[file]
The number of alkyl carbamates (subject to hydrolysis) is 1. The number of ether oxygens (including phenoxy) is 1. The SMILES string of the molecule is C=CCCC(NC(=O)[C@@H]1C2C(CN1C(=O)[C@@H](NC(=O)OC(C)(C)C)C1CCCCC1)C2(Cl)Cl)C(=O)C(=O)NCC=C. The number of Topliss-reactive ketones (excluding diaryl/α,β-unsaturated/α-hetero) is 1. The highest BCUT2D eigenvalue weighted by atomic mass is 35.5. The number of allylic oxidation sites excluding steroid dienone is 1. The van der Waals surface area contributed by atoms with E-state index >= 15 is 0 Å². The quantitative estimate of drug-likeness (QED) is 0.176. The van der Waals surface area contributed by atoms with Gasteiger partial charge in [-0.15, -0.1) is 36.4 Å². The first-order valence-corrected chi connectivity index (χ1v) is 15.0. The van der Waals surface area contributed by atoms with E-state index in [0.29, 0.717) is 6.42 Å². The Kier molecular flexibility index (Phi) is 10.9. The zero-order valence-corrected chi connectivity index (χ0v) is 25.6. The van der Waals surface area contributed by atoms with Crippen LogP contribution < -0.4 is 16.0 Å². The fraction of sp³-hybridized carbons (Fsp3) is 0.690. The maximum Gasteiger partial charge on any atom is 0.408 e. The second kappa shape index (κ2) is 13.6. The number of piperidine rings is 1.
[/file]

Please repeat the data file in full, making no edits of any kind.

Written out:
The number of alkyl carbamates (subject to hydrolysis) is 1. The number of ether oxygens (including phenoxy) is 1. The SMILES string of the molecule is C=CCCC(NC(=O)[C@@H]1C2C(CN1C(=O)[C@@H](NC(=O)OC(C)(C)C)C1CCCCC1)C2(Cl)Cl)C(=O)C(=O)NCC=C. The number of Topliss-reactive ketones (excluding diaryl/α,β-unsaturated/α-hetero) is 1. The highest BCUT2D eigenvalue weighted by atomic mass is 35.5. The number of allylic oxidation sites excluding steroid dienone is 1. The van der Waals surface area contributed by atoms with E-state index >= 15 is 0 Å². The quantitative estimate of drug-likeness (QED) is 0.176. The van der Waals surface area contributed by atoms with Gasteiger partial charge in [-0.15, -0.1) is 36.4 Å². The first-order valence-corrected chi connectivity index (χ1v) is 15.0. The van der Waals surface area contributed by atoms with E-state index in [0.29, 0.717) is 6.42 Å². The Kier molecular flexibility index (Phi) is 10.9. The zero-order valence-corrected chi connectivity index (χ0v) is 25.6. The van der Waals surface area contributed by atoms with Crippen LogP contribution < -0.4 is 16.0 Å². The fraction of sp³-hybridized carbons (Fsp3) is 0.690. The maximum Gasteiger partial charge on any atom is 0.408 e. The second kappa shape index (κ2) is 13.6. The number of piperidine rings is 1.